The honeymoon for nostalgia-fueled Kickstarter video game projects has long since passed. Older games and genres from the 80s and 90s inspired a treasure trove of multi-million dollar projects, to varying degrees of success. Despite the digital gold rush, I never expected one of these Kickstarter fruits to bear a new ToeJam & Earl game, let alone it be quite good.
ToeJam & Earl: Back in the Groove is the fourth game in the bizarre but strangely memorable 90s series. But it’s also a triumphant recreation of the 1991 original, which has all the early trappings of a solid roguelike dungeon crawler, that happens to star a pair of funky aliens. While some gameplay elements are quite frustrating, Back in the Groove is dripping with 90s charm, lots of replayability, and fantastic co-op.
I Shall Wear Midnight by Terry Pratchett
My rating: 4 of 5 stars
I enjoyed the fourth novel in Pratchett’s Tiffany Aching series much more than the previous two. The first one is a classic coming of age adventure, while the second focuses on social drama among tween girls (yeesh) and the third an annoyingly awkward pining romance (double yeesh).
The fourth book, however, stars an older teenage Tiffany, comfortably seated as the witch of her lands. The new villain is yet another malevolent force and too similar to book 2’s hiver. But what made it a wonderful read was the fantastic, complex relationship between Tiffany, Roland (the young prince, now grown up), and Roland’s new fiance Letitia.
Pratchett smartly stays far away from a tiresome teen love triangle, allowing all the characters to breathe, develop, and interact in a much more likable, but still dramatic, way. Plus we’re given a fun side jaunt to Ankh-Morpork, including guest stars from the City Watch series. It also provides a satisfying ending, though there’s one more book to go.
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Nostalgia for the action-platformers of the 80s and 90s have helped fuel the modern indie game industry, from spiritual successors to direct recreations. Monster Boy and the Cursed Kingdom is a modern take on the old and underrated Wonder Boy series.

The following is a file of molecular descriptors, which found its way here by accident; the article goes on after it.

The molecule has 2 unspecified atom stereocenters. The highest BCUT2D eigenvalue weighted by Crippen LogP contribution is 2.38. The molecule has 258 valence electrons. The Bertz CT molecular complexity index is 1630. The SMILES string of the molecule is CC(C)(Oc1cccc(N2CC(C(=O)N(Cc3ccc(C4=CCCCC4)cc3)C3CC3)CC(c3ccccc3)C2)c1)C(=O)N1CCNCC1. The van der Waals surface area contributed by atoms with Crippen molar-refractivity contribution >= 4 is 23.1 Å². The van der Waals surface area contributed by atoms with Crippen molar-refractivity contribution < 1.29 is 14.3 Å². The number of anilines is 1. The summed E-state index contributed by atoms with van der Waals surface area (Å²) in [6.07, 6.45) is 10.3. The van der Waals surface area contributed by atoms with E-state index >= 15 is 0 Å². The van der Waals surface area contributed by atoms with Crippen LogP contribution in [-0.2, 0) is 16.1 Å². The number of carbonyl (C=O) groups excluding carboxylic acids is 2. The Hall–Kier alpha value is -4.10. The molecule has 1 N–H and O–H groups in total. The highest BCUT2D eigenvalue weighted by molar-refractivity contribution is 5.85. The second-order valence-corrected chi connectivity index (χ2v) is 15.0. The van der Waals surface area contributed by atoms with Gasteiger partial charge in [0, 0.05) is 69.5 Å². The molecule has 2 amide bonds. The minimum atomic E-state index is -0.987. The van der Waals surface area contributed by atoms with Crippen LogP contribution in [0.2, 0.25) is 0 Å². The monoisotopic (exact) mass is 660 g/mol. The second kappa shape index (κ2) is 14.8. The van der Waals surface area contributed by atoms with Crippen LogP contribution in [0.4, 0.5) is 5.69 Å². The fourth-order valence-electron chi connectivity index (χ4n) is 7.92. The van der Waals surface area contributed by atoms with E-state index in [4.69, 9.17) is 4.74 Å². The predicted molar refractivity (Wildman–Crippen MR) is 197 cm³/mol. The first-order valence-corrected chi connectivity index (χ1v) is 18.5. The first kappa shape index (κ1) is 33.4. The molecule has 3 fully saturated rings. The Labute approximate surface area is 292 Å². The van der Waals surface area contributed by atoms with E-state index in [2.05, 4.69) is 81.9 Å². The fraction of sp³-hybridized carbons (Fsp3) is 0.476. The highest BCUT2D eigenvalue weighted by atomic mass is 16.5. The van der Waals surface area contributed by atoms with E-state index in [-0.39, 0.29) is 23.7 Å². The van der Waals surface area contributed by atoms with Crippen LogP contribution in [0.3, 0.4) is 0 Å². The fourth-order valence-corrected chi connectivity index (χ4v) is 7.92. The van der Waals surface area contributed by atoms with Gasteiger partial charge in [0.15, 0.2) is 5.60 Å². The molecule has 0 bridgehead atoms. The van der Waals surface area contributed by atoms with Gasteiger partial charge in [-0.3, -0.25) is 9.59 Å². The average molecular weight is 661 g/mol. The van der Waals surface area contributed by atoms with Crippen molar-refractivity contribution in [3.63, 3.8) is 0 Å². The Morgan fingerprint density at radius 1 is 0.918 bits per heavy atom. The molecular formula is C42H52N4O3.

The first new Wonder Boy game since 1994 has been given an astonishing overhaul, with gorgeous hand-drawn animations, a bombastic musical score, and a lengthy campaign that hits every checkbox of regional themes. Unfortunately it also dregs up some of the more unforgiving challenges and obtuse puzzle designs of that era, holding back an otherwise fantastic original entry.
The Ring of Winter by James Lowder
My rating: 3 of 5 stars
Primarily read because of any possible ties to our ongoing Tomb of Annihilation campaign. It’s a short, easy read with paper-thin characters, but it’s a decent little swashbuckling adventure in the jungles of Chult. Too many goblins and not enough of everything else, however, as Artus Cimber hunts the Ring of Winter, befriends goofy talking wombats, battles dinosaurs, and meets the immortal defenders of Mezro. The brief but intriguing Ras Nsi cameo and the climax featuring the unleashed Ring of Winter are the most relevant sections to ToA, though Artus himself is a generically boring hero. Not a horrible book but not exactly a memorable adventure.
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In space no one can hear you scream, but Lord Eradikus will surely hear all that noise you’ve been making while snooping around his ship. All that clanking will summon his wrath, and your only hope is to run faster than your friends.
Clank in Space is a brilliantly fun board game that combines the strategy of a deckbuilding card game with a space-themed dungeon crawl. The recently released Apocalypse expansion adds new villainous schemes to thwart your heist plans even more, creating an always exciting and memorable race through the mother ship.
What started out as a goofy mashup of a handful of Nintendo characters having a What-If throw-down has spent the last two decades transforming into one of the most beloved, consistently excellent series on every Nintendo console since the Nintendo 64.
As the fifth game in the series Super Smash Bros. Ultimate is well deserving of its Ultimate title, featuring every fighter and stage from previous games while providing a solid balance of new and classic gameplay modes, though it’s still a series built for, and best enjoyed locally rather than online.
The Fifth Season by N.K. Jemisin
My rating: 5 of 5 stars
Phenomenal. It’s been a long time since a book started out rather ho-hum, and by the end I had to devour the last 50 pages in a single sitting, desperately wanting more. Jemisin created not just an intriguing retrofuture world of extreme, apocalyptic weather but also a rich culture surrounding the caste-bound humans who survive these Seasons, including those special humans who can feel the Earth and control it.
The setting is a delicious mixture of X-Men, Dragon Age, and even some Horizon Zero Dawn, yet it’s not derivative at all but feels like a natural evolution for sci-fi/fantasy. And the multiple POV features some incredibly rewarding and satisfying twists, including a very bold second person narration. Highly recommended and I cannot wait to read the rest of the trilogy.
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